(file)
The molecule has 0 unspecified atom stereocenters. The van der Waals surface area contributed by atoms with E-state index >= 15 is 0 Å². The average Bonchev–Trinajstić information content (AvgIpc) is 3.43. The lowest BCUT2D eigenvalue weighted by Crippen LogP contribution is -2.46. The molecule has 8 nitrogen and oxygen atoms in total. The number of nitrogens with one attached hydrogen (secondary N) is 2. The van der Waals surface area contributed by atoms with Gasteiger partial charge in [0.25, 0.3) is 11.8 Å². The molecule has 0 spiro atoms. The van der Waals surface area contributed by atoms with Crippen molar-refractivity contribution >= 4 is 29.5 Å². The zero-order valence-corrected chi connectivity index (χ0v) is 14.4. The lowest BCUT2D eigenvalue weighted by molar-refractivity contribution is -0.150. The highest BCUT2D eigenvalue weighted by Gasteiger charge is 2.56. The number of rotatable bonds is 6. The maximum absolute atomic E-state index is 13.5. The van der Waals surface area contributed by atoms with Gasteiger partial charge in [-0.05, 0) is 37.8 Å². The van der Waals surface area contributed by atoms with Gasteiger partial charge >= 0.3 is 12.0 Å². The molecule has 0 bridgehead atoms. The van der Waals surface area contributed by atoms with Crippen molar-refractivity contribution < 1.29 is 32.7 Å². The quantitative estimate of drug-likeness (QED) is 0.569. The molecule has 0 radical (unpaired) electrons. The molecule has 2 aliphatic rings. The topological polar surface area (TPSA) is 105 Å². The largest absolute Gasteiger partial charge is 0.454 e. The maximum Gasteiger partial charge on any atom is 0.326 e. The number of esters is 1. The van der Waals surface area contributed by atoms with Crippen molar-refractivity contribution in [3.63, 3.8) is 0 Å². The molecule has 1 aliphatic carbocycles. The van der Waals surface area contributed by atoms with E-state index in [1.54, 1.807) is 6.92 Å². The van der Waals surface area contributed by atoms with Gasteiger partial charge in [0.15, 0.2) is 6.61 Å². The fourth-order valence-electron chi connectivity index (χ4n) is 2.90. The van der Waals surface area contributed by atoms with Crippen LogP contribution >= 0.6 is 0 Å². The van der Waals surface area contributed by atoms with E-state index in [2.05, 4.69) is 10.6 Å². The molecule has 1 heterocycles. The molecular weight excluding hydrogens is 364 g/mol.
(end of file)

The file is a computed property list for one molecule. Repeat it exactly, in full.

The molecule has 0 unspecified atom stereocenters. The van der Waals surface area contributed by atoms with E-state index >= 15 is 0 Å². The average Bonchev–Trinajstić information content (AvgIpc) is 3.43. The lowest BCUT2D eigenvalue weighted by Crippen LogP contribution is -2.46. The molecule has 8 nitrogen and oxygen atoms in total. The number of nitrogens with one attached hydrogen (secondary N) is 2. The van der Waals surface area contributed by atoms with Gasteiger partial charge in [0.25, 0.3) is 11.8 Å². The molecule has 0 spiro atoms. The van der Waals surface area contributed by atoms with Crippen molar-refractivity contribution >= 4 is 29.5 Å². The zero-order valence-corrected chi connectivity index (χ0v) is 14.4. The lowest BCUT2D eigenvalue weighted by molar-refractivity contribution is -0.150. The highest BCUT2D eigenvalue weighted by Gasteiger charge is 2.56. The number of rotatable bonds is 6. The maximum absolute atomic E-state index is 13.5. The van der Waals surface area contributed by atoms with Gasteiger partial charge in [-0.05, 0) is 37.8 Å². The van der Waals surface area contributed by atoms with Gasteiger partial charge >= 0.3 is 12.0 Å². The molecule has 0 bridgehead atoms. The van der Waals surface area contributed by atoms with Crippen molar-refractivity contribution < 1.29 is 32.7 Å². The quantitative estimate of drug-likeness (QED) is 0.569. The molecule has 0 radical (unpaired) electrons. The molecule has 2 aliphatic rings. The topological polar surface area (TPSA) is 105 Å². The largest absolute Gasteiger partial charge is 0.454 e. The maximum Gasteiger partial charge on any atom is 0.326 e. The number of esters is 1. The van der Waals surface area contributed by atoms with Crippen molar-refractivity contribution in [3.63, 3.8) is 0 Å². The molecule has 1 aliphatic carbocycles. The van der Waals surface area contributed by atoms with E-state index in [1.54, 1.807) is 6.92 Å². The van der Waals surface area contributed by atoms with Gasteiger partial charge in [0.15, 0.2) is 6.61 Å². The fourth-order valence-electron chi connectivity index (χ4n) is 2.90. The van der Waals surface area contributed by atoms with Crippen LogP contribution >= 0.6 is 0 Å². The van der Waals surface area contributed by atoms with E-state index in [2.05, 4.69) is 10.6 Å². The molecule has 1 heterocycles. The molecular weight excluding hydrogens is 364 g/mol.